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Change is epitome of 'cross: EuroCross Academy blog

Vaughn Veenendaal competes for EuroCross Academy at a race in Belgium
Vaughn Veenendaal competes for EuroCross Academy at a race in Belgium (Image credit: EuroCross Academy/ @cyclephotos)

After a one-year hiatus, the Euro Cross Academy (ECA) returned to Belgium this week, with 10 junior riders from the United States embarking on a near three-week racing stint to get their first experience of European cyclo-cross.

Cyclingnews is running a blog from the camp, with riders contributing throughout their Belgian adventure. Vaughn Veenendaal, a lanky 17-year-old from Colorado who has now completed three European races, provides the eighth segment of the series, sharing his perspective of endless adjustments to life and racing in Belgium. For updates from the ECA, follow on Instagram: EuroCrossAcademyIG; Twitter: EuroCxAcademy and EuroCrossAcademy.com.

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Veldrijden, or cyclocross, is the epitome of change. The course is always changing and how you feel is fluctuating. This is exaggerated when you travel to Europe to race. The sheer amount of skilled riders means the course gets thrashed in minutes and there's no hope in racing the same way you pre-ride. And always be ready to run. 

And the change isn't just between the tape. 

Your normal routine isn’t quite the same, yet you still want to perform at the highest level. For starters, when my teammate Magnus White, from Boulder Junior Cycling, and I stepped off the plane and into Brussels International Airport, we had already been through an ordeal. Our original flights had been canceled due to a Colorado wind storm. This sent us into a spiral, scrambling to find new flights and make sure things lined up in time for us to race that weekend. We also had to work around the added protocols for both getting into Belgium and being able to race Namur. 

Thus, our Euro ‘cross experience had just begun. While our bus ride to the team house in Vorselaar was relaxing, we were still squished around our gear in our small Deschacht team van. It was at that point that I came to the realization that nothing was going to be perfect, and I would have few moments to myself for the next 18 days. 

Initially, the jet lag and constant social stimulus was fatiguing. On top of that, there was a creeping sense of unpreparedness. My openers were sub-par and my pre-race meal was different. How was I going to race when I was warming up and it was still so dark I could barely see the team across from us?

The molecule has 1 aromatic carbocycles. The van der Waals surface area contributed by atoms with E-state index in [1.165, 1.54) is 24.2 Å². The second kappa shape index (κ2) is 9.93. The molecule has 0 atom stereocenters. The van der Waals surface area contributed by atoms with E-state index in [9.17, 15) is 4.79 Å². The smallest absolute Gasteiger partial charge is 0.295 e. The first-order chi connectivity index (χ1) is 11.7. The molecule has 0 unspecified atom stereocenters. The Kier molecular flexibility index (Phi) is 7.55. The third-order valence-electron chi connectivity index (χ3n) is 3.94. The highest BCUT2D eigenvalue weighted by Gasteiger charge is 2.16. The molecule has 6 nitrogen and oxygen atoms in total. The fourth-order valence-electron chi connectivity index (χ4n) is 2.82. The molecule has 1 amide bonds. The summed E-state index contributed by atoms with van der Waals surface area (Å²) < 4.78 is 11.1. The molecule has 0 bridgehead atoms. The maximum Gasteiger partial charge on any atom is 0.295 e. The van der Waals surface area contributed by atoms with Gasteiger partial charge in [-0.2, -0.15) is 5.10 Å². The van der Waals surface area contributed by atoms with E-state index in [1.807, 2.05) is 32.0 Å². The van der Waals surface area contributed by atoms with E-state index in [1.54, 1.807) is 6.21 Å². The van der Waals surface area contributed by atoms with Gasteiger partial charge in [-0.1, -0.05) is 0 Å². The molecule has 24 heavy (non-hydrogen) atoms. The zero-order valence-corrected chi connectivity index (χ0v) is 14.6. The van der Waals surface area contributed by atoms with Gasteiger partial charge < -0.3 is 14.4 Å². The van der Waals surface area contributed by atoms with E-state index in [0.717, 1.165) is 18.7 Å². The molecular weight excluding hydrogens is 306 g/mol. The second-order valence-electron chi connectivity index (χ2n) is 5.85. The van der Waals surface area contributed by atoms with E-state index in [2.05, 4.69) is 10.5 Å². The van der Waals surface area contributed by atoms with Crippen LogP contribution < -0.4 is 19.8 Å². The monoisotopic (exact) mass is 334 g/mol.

Yet, I suffered my way across the finish line, relieved that it was over. I had made it through Namur, my first-ever European ‘cross race. Soon after, there was speculation that it might be my last, with the Belgian government meeting to decide if the juniors could continue to race despite the spike in Covid-19 cases.

Luckily, this did not happen, but there was a whole new set of obstacles standing between me and my next race. Staying healthy and strong for the races to come became the priority. After coming to the conclusion that it was in our best interest to stay in our bubble, the days between races seemed to crawl, with little to do except train, eat, sleep and hunt for the hidden Nutella and prep our Secret Santa gifts. 

As time passed, I began to adapt to the new circumstances and things began to change. Being so close to not being able to race put this great opportunity to grow and develop into sharp perspective for me. As my new mentor and camp leader, Geoff, wrote to me in his Secret Santa poem, “It’s not everyday a Veenendaal gets to take it to the wall”. 

This trip has been an amazing opportunity to learn and race, and now that I have a few races under my belt and I am more relaxed in the unknown, with the support from the great mechanics, Dave and Andi, and two experienced coaches, Roger and Geoff, who take the time to meet with each rider one-on-one for however long it takes to pinpoint what's next and what we can do to get there. Not to mention our nightly group meetings, where the precise plan for the next day is laid out each night after dinner. 

I am ready for my last races – Loenhout and Baal – of this block. We’ve studied the courses and I am ready to leave it all out there.

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2021 member of EuroCross Academy